Morgan Griffith: Pandemic procedures produce poor policy

morgan griffith

Morgan Griffith

Responses to the coronavirus pandemic introduced a distinction between “essential” and “non-essential” workers.

Based on how Speaker Nancy Pelosi (D-CA) has been running the U.S. House of Representatives lately, she seems to think Members of Congress fall in the “non-essential” category.

I have written previously about how the proxy voting rules instituted in the House run afoul of the Constitution and reduce our effectiveness as legislators. Representatives currently have the ability to let another member cast their votes for them. Among other serious constitutional flaws, I believe this setup violates the requirement that the House have a quorum to conduct business.

Quite simply, it allows some representatives to not do their jobs. The Washington Post noted this fact in a story published earlier this month, highlighting the views of Majority Leader Steny Hoyer (D-MD), who supports proxy voting, and Minority Whip Steve Scalise (R-LA), who opposes it:

In a late July exchange with Hoyer, Scalise noted that there is a 15 percent increase in those using proxy voting late in the last legislative day of the week.

“You’re literally signing a document on your stationery to the clerk of the House saying you’re physically unable to be here, when you were physically here that day,” Scalise said.

A recent energy bill that came to the floor, H.R. 4447, highlights many of the problems in Speaker Pelosi’s rule over the House.

Some individual pieces of the bill had gone through the committee process, but others did not, and the 900-page overall bill went straight to the floor.

It contains a jumble of policies that add regulatory burdens and impose more mandates on the American people while impeding the innovation that could actually solve our energy challenges.

Some aspects of H.R. 4447 have bipartisan support, but others cater to Congresswoman Alexandria Ocasio-Cortez’s (D-NY) Green New Deal agenda, thus making it a show vote rather than a serious piece of legislation.

A total of 97 amendments to the bill were allowed to go to the floor, but they were divided up into four packages of amendments that had to be voted on en bloc. Just like the overall bill, these amendments contained some policies I would support on their own paired with unacceptable policies that would harm energy security, reliability, and affordability in this country.

While reading over those 97 amendments, I found at least a half-dozen Democratic amendments I could have supported on their own in addition to many of the Republican amendments that I believe would have improved the bill.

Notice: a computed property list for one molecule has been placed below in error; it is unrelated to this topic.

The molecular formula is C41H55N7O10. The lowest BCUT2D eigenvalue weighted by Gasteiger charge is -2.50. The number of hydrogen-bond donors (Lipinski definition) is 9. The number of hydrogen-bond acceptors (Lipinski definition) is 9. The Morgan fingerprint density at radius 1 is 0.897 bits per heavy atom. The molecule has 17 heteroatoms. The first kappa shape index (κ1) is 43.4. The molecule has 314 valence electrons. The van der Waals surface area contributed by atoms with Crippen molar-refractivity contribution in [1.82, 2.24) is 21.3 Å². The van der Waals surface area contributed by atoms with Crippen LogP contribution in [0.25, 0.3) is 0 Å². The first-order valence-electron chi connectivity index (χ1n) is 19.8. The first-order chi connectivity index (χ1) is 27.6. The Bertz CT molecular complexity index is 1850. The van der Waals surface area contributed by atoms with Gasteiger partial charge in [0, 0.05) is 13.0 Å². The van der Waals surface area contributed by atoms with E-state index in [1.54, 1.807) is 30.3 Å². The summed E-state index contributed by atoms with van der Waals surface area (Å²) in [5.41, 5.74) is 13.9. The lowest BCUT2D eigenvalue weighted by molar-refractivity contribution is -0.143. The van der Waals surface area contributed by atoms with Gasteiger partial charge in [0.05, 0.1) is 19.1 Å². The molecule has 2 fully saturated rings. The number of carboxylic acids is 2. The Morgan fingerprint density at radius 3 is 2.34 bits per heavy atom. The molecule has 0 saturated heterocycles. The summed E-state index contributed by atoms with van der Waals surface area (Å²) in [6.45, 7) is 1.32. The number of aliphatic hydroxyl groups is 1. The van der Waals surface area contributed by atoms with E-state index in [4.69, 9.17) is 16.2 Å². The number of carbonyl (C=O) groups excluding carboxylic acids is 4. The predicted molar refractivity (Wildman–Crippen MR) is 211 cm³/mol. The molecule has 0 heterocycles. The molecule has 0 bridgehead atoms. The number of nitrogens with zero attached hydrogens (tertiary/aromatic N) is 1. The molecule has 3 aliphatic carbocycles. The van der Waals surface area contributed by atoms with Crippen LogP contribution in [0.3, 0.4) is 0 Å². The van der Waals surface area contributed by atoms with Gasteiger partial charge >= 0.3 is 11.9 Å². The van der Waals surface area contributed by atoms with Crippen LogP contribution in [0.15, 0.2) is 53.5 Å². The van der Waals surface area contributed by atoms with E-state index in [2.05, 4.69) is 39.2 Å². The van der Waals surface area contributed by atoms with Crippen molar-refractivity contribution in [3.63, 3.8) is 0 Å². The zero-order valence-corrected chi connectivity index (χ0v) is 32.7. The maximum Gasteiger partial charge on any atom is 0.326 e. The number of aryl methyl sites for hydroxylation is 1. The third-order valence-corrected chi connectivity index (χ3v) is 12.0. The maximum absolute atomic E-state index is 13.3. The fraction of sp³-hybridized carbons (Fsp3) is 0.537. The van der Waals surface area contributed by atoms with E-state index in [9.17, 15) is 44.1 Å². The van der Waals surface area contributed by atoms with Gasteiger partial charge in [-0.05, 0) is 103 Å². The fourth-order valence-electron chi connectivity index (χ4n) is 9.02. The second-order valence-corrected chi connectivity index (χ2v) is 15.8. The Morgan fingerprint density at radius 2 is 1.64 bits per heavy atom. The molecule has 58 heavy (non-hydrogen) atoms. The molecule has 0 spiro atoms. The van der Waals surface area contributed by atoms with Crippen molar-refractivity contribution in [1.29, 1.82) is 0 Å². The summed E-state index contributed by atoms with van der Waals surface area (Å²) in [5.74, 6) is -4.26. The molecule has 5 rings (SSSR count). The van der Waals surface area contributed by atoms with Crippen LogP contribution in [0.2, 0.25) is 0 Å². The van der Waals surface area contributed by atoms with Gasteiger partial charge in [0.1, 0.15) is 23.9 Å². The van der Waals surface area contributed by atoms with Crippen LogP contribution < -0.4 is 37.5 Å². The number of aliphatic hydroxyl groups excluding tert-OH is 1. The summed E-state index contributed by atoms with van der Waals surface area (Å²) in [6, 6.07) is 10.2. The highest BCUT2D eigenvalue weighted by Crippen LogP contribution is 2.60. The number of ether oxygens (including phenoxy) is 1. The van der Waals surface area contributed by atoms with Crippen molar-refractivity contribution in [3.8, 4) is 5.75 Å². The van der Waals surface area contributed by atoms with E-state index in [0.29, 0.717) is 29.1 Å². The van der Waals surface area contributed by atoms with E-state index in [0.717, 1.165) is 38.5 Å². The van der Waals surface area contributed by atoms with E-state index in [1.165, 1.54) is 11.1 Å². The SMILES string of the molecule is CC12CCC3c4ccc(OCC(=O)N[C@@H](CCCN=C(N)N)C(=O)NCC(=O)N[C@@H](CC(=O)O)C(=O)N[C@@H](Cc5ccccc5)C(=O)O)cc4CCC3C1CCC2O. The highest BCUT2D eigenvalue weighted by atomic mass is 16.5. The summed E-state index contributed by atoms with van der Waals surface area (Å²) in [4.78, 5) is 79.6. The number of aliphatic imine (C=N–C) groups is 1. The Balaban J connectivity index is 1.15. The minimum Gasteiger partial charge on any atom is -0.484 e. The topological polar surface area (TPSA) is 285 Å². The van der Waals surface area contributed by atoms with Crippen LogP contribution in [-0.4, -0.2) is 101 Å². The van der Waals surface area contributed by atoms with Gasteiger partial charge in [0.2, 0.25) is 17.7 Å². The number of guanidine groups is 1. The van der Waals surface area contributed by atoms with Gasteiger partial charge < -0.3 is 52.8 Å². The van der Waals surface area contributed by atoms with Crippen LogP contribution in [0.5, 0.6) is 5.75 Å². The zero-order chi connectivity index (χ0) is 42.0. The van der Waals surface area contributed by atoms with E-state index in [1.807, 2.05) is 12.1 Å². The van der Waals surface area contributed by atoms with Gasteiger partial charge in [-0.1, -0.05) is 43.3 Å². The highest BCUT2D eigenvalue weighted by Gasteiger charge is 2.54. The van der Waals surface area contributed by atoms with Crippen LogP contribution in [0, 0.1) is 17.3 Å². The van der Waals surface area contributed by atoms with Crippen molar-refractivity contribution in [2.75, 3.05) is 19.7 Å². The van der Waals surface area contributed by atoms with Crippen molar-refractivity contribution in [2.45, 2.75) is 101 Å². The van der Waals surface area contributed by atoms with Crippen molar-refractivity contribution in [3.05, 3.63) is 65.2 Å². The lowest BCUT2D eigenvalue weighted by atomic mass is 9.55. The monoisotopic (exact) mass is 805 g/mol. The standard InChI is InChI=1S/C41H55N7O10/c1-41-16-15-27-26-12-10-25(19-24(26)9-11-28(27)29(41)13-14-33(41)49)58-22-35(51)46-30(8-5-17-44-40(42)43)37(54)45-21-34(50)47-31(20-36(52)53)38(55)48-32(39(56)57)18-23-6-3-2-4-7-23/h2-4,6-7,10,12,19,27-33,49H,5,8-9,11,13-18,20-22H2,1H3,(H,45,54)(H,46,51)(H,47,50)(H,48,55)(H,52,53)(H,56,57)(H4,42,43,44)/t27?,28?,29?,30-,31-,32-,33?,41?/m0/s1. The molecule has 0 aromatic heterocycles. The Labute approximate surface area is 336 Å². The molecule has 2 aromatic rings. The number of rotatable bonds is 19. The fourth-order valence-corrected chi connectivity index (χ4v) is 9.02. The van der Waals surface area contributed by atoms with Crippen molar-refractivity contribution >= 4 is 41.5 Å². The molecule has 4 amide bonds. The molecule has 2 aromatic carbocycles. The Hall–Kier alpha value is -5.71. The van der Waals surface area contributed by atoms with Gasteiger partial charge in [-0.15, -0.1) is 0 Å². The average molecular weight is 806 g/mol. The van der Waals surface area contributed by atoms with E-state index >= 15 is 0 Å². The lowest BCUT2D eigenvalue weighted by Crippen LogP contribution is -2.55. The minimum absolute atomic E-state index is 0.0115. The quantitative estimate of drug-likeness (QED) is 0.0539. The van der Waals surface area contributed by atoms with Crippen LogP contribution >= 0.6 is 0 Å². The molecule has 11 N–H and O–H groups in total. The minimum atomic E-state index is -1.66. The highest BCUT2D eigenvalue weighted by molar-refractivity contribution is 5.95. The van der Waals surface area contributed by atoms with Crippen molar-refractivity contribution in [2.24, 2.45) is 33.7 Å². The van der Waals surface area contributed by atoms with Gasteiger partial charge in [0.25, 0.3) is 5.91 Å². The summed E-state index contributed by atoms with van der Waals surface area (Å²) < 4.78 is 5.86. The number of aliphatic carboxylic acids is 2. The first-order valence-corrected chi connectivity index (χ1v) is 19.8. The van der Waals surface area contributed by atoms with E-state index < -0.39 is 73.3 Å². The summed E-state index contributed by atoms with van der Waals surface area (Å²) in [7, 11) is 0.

Notably, the only amendment that received an up or down vote on its own was offered by Congresswomen Debra Haaland (D-NM), Rashida Tlaib (D-MI), and Alexandria Ocasio-Cortez, the latter two members of the liberal “Squad.” It would increase spending on renewable energy research by 50 percent.

I am a supporter of research, but in addition to spending money we do not have, this drastic increase would serve purposes far removed from our country’s energy needs. In fact, without the increase, we still spend more on renewable energy than on the U.S. Department of Energy offices of fossil energy, nuclear energy, electricity, and cybersecurity combined.

During hearings of the House’s Climate Committee, I have asked witnesses about parity in research dollars on sources of energy production. Many of those who are more liberal agree that also supporting fossil fuel research is important to the goal of lowering carbon emissions.

As many parts of the world, including China, India, and sub-Saharan Africa will continue to burn fossil fuels, research could bring about ways to burn them more cleanly.

In any event, there was no way allowing a separate vote solely on that amendment and the other 96 only in large groups could produce good legislation.

Packaging en bloc amendments for fewer votes supposedly minimizes the chances of contracting COVID-19, but I believe we can make other adjustments, such as assigned seating, using the visitors’ gallery, and adding more congressional voting machines, to safely accommodate more votes on amendments.

I believe we were elected to take tough votes. I read the amendments and was ready to vote on them. But Speaker Pelosi’s pandemic procedures do not let us do the jobs we were elected to do. Clearly, she believes lawmaking is non-essential.

If you have questions, concerns, or comments, feel free to contact my office.  You can call my Abingdon office at 276-525-1405 or my Christiansburg office at 540-381-5671. To reach my office via email, please visit my website at www.morgangriffith.house.gov. Also on my website is the latest material from my office, including information on votes recently taken on the floor of the House of Representatives.

Morgan Griffith represents the Ninth District of Virginia in the House of Representatives.


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